In part, I see the challenge as an issue of basic line management and relentless execution. The numbers are the numbers and when we miss a diversity target, it’s no different than if we missed a customer-satisfaction target or any other target. We ask, “What more can we be doing? What are the reasons? How can we make sure we get there as quickly as we can?” To me, it’s about the visibility and transparency of the goal and the trust we create internally by showing our accountability for meeting it.
Elmer Funke Küpper, CEO, Australian Securities Exchange
What I like about the Male Champions of Change is that it’s a highly practical approach to diversity. If this change was easy, it would have been done. It turns out it’s hard. By sharing ideas, each of us can learn things that we take back to our companies and try. For my part, I freely beg, borrow, and steal from my colleagues in order to make changes at the Australian Securities Exchange (ASX) that will make a difference. I think we all do: our goal is to learn how to change, get results, and then spread the word.
One idea we took from Telstra’s David Thodey was rethinking flexible work. We recently announced that all jobs at ASX can be made flexible in some way—no excuses. This way of thinking forced us to invest in the infrastructure and technology that will allow our staff to work flexible hours and from home.
My conversations with other Male Champions have been valuable in helping me think through how to implement change. The conversations can seem like a form of personal coaching by your peers.
Once a year we look at our forward agenda to see what we should work on. The work then progresses in smaller groups. For example, we did some work on target setting with Martin Parkinson, former secretary to the Treasury. We wanted to see where the number of women dropped off in our organizations and what could be done to shine a light on this.
What we saw will be familiar to many companies: the numbers are usually strong at the lower levels of the organization and in the talent pipeline, and they’re OK or improving at the board level because you can recruit for that. It is in the senior-management layers in-between where there are challenges. At these levels, the numbers drop sharply, which suggests the career-progression processes are not working the way they should. So we proposed to the Male Champions that we should publicly report, and set targets, down to four layers in our organizations to put real focus on career progression. The feedback from the group led us to modify the proposal so that companies could differentiate by the type of job and not just by layers. Several of the Champions took the lead and adopted the new way of reporting and target setting.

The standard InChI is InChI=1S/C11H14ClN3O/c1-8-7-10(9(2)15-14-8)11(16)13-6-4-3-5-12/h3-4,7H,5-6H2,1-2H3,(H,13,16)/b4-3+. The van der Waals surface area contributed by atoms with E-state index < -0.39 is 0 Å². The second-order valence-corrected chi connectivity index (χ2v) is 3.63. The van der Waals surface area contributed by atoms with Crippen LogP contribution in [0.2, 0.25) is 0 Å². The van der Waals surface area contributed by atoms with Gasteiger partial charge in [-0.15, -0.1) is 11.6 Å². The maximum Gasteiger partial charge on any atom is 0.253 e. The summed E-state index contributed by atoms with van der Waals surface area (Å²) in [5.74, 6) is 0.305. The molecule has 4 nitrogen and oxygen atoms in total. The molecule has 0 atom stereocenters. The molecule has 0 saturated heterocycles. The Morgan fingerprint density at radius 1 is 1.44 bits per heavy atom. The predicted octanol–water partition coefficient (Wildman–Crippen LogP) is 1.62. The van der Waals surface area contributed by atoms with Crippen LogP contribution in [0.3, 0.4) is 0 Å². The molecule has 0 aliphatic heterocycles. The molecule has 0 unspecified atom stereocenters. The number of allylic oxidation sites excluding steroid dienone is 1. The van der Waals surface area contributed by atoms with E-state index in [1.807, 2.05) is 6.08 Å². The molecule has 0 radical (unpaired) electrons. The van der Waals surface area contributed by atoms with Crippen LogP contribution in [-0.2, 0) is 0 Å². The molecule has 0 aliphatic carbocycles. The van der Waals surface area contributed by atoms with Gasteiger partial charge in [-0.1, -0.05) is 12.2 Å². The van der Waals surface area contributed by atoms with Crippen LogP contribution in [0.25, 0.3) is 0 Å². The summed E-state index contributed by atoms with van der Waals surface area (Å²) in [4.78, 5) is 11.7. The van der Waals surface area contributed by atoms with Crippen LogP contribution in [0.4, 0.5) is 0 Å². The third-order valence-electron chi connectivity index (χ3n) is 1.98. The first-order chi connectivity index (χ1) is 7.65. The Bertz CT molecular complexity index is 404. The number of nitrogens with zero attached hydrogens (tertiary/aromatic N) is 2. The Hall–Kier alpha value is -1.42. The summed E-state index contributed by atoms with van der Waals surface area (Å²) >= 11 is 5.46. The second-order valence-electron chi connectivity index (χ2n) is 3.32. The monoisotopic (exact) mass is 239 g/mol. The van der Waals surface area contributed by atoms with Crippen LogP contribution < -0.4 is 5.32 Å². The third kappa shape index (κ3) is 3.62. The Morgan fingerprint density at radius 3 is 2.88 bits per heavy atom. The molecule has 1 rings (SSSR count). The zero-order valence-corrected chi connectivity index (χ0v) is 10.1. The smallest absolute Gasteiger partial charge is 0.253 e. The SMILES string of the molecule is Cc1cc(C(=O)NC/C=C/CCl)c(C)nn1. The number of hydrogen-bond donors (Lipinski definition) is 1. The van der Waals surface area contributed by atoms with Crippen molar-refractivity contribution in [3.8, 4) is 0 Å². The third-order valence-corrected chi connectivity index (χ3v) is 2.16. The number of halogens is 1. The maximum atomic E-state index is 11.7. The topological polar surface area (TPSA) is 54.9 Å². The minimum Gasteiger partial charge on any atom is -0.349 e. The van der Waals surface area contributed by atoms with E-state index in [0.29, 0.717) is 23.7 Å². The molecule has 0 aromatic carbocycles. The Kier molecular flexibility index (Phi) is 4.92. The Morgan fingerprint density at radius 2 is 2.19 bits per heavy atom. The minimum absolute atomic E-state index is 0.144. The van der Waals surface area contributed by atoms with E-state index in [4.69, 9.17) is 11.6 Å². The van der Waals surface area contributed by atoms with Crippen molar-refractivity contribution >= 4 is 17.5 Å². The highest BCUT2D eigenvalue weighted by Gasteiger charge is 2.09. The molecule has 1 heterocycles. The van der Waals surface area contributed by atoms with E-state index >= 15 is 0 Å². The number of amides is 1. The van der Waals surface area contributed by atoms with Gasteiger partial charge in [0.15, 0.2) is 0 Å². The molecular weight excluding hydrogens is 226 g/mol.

From there, we approached the ASX Corporate Governance Council, which sets the governance principles for the 2,000 public companies in Australia. We asked the Council to adopt the reporting approach from the Male Champions. The governance principles work on an “if not, why not?” basis—companies do not have to follow the guidelines but they have to explain why they don’t. In our experience, large companies tend to comply. After about 12 months, the Council decided to update its guidelines based on our suggestions. They came into effect on July 1 this year.
Walk the talk
From our work, it was clear that we struggle with the flow-through of women to more senior levels of the organization. We know that our overall numbers for female leaders are somewhere between 40 and 45 percent at lower levels, and 40 to 50 percent amongst our top talent pool—but our promotion rates into senior management run well below this level.
I’ve recently started to change my view on how we might address this. When we started out, I felt that gender targets for managers were more about potential than performance—in other words, if a manager repeatedly misses the staff engagement and diversity objectives we set, it should affect our assessment of his or her potential to lead larger numbers of people. I’m now coming to the view that these goals should be part of management’s short-term objectives and incentives as well. I think it has to have more bite—the same way we treat other business objectives.
I guess my attitude is that I don’t want to take no for an answer. We want to create an organization that makes automatic use of 100 percent of the available talent pool without having to rely on the CEO, the Male Champions, the governance principles, or McKinsey Quarterly articles to drive this. To me, success is irreversible change. Nothing less will do.